Use this training session to show your forwards how to bring other players into the game in the final third of the pitch. This will get your players winning the ball and playing deep behind the attackers to play into them. MORE
Possession and penetration
Possession is vital but your players shouldn’t keep the ball just for the sake of it. If you play a short passing game, players need to move the ball around to drag opponents out of position and penetrate the spaces left open.
What this session is about
- Short, quick passing.
- Receiving passes.
- Penetration – making through passes to split the defence.
What to think about
- Reinforce good passing and receiving techniques in your players – e.g. right weight/direction on pass, receiving the ball with the “back” foot. This means allowing the ball to travel across the body to the foot furthest away so the player can adopt an open-body stance and see what is around him.
- Tell your players to make themselves available to receive a pass off the ball. Before receiving a pass, players must see what is around him.
- Players should look for spaces between opponents.
- Encourage communication.
|Warm up||Session||Developments||Game Situation||Warm Down|
|10 minutes||15 minutes||10 minutes||15 minutes||10 minutes|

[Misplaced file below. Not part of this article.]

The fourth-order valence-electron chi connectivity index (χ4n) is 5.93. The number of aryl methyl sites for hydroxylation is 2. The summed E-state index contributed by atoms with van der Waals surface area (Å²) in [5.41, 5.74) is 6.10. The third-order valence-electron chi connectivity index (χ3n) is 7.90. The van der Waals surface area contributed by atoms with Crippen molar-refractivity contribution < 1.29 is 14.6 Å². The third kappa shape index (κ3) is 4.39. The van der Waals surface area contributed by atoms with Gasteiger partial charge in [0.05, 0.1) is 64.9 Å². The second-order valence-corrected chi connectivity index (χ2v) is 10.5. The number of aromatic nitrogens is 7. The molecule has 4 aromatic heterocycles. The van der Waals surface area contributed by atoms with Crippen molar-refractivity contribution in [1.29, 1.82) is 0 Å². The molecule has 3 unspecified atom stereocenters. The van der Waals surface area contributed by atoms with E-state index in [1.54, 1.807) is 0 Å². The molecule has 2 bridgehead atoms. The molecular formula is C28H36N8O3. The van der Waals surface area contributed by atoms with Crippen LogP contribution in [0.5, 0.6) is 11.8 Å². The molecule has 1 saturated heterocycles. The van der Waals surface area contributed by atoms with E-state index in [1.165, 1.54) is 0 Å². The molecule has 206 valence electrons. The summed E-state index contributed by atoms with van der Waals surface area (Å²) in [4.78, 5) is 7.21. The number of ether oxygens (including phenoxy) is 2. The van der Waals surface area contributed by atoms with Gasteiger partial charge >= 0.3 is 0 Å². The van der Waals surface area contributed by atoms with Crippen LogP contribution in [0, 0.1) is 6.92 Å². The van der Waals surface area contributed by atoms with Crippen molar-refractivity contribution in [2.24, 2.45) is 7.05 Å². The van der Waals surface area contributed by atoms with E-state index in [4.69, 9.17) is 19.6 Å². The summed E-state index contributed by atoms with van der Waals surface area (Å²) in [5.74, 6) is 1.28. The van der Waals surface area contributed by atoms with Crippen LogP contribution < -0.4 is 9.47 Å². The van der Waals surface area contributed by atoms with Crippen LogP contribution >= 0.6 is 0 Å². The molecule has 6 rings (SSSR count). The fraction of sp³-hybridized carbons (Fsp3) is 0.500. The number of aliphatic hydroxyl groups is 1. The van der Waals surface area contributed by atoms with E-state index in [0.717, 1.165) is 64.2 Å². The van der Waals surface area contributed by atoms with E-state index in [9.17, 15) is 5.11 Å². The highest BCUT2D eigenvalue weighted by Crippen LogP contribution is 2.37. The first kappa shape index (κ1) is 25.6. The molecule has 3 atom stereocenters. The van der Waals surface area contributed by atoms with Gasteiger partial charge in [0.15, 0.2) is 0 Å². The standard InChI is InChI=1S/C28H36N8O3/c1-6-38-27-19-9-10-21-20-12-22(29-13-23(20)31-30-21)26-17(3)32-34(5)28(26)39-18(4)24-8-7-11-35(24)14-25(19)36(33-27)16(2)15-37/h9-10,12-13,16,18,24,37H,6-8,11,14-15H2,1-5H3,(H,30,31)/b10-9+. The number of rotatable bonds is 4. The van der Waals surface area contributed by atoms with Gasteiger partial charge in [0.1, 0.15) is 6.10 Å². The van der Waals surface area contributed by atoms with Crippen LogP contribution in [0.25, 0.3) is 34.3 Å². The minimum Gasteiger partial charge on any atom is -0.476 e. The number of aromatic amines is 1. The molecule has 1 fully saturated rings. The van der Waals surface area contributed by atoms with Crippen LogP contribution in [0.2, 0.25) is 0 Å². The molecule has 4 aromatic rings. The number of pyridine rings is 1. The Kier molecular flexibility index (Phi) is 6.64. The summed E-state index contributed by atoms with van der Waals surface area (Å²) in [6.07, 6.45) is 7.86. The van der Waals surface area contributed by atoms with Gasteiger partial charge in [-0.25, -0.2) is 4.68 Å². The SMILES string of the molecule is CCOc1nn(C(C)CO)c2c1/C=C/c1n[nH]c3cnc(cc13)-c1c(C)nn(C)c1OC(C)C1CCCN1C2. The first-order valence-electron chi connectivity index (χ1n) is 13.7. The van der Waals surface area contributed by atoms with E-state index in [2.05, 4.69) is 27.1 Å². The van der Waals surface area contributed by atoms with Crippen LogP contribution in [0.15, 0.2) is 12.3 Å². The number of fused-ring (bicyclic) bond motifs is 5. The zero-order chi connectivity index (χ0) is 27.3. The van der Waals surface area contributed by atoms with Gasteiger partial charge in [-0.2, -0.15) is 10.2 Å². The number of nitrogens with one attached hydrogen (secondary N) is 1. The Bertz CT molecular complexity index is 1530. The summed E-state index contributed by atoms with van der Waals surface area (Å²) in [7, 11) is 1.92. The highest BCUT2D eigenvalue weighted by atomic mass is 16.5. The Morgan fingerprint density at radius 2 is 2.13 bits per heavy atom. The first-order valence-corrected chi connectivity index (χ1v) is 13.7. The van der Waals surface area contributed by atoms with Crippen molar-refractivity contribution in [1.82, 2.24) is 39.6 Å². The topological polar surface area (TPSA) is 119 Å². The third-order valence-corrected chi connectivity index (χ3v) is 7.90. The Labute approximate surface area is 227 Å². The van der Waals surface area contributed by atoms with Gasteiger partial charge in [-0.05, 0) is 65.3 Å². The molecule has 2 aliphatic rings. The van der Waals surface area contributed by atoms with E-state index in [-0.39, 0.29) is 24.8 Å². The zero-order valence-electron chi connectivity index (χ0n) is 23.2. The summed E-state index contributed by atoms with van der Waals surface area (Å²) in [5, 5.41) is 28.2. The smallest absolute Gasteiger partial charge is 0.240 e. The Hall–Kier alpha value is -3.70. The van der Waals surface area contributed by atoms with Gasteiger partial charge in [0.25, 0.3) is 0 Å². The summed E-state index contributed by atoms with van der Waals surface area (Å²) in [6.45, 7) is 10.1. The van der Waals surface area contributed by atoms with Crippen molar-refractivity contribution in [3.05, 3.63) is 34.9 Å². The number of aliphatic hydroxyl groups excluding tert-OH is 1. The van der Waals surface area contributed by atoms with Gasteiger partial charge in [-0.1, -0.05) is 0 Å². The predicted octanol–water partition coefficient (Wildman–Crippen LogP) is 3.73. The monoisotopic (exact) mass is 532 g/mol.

What you get your players to do
Set up a number of five-yard squares, depending on your squad size, and use five players in each, as in the top picture.
Play a 4v1 with attackers positioned around the edge of area and the defender inside.
The first pass by an attacker is always unchallenged. Playing two-touch, attackers try to keep possession by passing to each other while the defender tries to win the ball.
After 30 seconds, the defender’s place is taken by an attacker. The defender with the most interceptions wins.
Repeat, but this time, play 3v1 in one area and create a larger area to accommodate a 5v2 match-up.
Encourage attackers to pass the ball between the defenders as often and as quickly as possible.
Play 2v2v2 in an area 20 yards square, as shown in the middle picture. Two teams combine to play “keep ball” against the third team.
If the third team wins the ball or the ball goes out of play (restart with a pass-in), the team that lost possession has to then defend against the other two teams. Each team wins a point for:
- Intercepting the ball when defending.
- One player makes a successful pass that splits the defenders.
- Being involved in an uninterrupted 10-pass sequence (if this occurs, the attacking team with the most points switches roles with the defenders).
To progress, limit to three-touch then two-touch.
Play a small-sided game. In this example we have used 6v6 (including goalkeepers), as laid out in the bottom picture. Play the “1-0 game” – this is when a team that is a goal ahead is not allowed to score again until the opponent scores.
Encourage players to split defenders with their passes. The winner is the team that is a goal ahead at the final whistle.